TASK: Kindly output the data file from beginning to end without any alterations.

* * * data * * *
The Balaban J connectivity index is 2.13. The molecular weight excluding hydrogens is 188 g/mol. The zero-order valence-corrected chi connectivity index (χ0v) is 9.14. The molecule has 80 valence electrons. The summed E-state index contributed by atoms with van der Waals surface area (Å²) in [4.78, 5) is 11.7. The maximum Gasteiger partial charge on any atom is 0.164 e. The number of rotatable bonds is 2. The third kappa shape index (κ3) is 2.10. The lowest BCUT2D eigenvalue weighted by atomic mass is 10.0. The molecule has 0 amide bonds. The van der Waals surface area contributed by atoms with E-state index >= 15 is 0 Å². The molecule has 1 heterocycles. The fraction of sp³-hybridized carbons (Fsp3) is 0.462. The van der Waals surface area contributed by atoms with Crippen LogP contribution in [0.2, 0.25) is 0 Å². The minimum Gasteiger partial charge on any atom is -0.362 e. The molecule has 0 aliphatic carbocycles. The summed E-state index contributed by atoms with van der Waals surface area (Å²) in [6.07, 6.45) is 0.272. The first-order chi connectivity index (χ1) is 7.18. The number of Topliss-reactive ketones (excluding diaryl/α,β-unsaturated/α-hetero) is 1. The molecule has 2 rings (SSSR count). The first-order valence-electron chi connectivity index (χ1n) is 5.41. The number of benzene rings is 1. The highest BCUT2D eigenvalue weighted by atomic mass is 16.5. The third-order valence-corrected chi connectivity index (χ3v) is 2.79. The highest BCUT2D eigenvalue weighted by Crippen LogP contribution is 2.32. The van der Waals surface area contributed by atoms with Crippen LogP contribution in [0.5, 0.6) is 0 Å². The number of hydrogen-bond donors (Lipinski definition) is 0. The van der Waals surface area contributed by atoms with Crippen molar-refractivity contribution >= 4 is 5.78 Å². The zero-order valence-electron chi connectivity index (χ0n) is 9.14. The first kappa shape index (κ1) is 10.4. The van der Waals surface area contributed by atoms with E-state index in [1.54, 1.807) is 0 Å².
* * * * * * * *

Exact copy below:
The Balaban J connectivity index is 2.13. The molecular weight excluding hydrogens is 188 g/mol. The zero-order valence-corrected chi connectivity index (χ0v) is 9.14. The molecule has 80 valence electrons. The summed E-state index contributed by atoms with van der Waals surface area (Å²) in [4.78, 5) is 11.7. The maximum Gasteiger partial charge on any atom is 0.164 e. The number of rotatable bonds is 2. The third kappa shape index (κ3) is 2.10. The lowest BCUT2D eigenvalue weighted by atomic mass is 10.0. The molecule has 0 amide bonds. The van der Waals surface area contributed by atoms with E-state index >= 15 is 0 Å². The molecule has 1 heterocycles. The fraction of sp³-hybridized carbons (Fsp3) is 0.462. The van der Waals surface area contributed by atoms with Crippen LogP contribution in [0.2, 0.25) is 0 Å². The minimum Gasteiger partial charge on any atom is -0.362 e. The molecule has 0 aliphatic carbocycles. The summed E-state index contributed by atoms with van der Waals surface area (Å²) in [6.07, 6.45) is 0.272. The first-order chi connectivity index (χ1) is 7.18. The number of Topliss-reactive ketones (excluding diaryl/α,β-unsaturated/α-hetero) is 1. The molecule has 2 rings (SSSR count). The first-order valence-electron chi connectivity index (χ1n) is 5.41. The number of benzene rings is 1. The highest BCUT2D eigenvalue weighted by atomic mass is 16.5. The third-order valence-corrected chi connectivity index (χ3v) is 2.79. The highest BCUT2D eigenvalue weighted by Crippen LogP contribution is 2.32. The van der Waals surface area contributed by atoms with Crippen LogP contribution in [0.5, 0.6) is 0 Å². The number of hydrogen-bond donors (Lipinski definition) is 0. The van der Waals surface area contributed by atoms with Crippen molar-refractivity contribution >= 4 is 5.78 Å². The zero-order valence-electron chi connectivity index (χ0n) is 9.14. The first kappa shape index (κ1) is 10.4. The van der Waals surface area contributed by atoms with E-state index in [1.54, 1.807) is 0 Å².